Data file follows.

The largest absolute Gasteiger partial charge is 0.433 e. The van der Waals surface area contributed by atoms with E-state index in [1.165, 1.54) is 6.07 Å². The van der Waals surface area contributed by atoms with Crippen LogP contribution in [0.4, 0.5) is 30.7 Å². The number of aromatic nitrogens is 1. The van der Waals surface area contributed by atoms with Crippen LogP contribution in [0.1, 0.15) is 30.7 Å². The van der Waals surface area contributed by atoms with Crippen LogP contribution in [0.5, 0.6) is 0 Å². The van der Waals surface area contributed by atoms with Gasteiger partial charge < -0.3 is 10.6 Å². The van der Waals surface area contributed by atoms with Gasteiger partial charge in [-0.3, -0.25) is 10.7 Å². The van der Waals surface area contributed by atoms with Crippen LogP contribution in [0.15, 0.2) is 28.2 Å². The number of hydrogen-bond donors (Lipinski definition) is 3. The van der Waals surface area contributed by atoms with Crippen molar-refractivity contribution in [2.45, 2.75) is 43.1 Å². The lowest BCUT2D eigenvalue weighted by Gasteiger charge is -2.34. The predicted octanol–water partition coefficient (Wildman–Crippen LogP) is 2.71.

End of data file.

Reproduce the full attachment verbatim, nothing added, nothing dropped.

The largest absolute Gasteiger partial charge is 0.433 e. The van der Waals surface area contributed by atoms with E-state index in [1.165, 1.54) is 6.07 Å². The van der Waals surface area contributed by atoms with Crippen LogP contribution in [0.4, 0.5) is 30.7 Å². The number of aromatic nitrogens is 1. The van der Waals surface area contributed by atoms with Crippen LogP contribution in [0.1, 0.15) is 30.7 Å². The van der Waals surface area contributed by atoms with Crippen LogP contribution in [0.5, 0.6) is 0 Å². The van der Waals surface area contributed by atoms with Gasteiger partial charge < -0.3 is 10.6 Å². The van der Waals surface area contributed by atoms with Gasteiger partial charge in [-0.3, -0.25) is 10.7 Å². The van der Waals surface area contributed by atoms with Crippen LogP contribution in [0.15, 0.2) is 28.2 Å². The number of hydrogen-bond donors (Lipinski definition) is 3. The van der Waals surface area contributed by atoms with Crippen molar-refractivity contribution in [2.45, 2.75) is 43.1 Å². The lowest BCUT2D eigenvalue weighted by Gasteiger charge is -2.34. The predicted octanol–water partition coefficient (Wildman–Crippen LogP) is 2.71.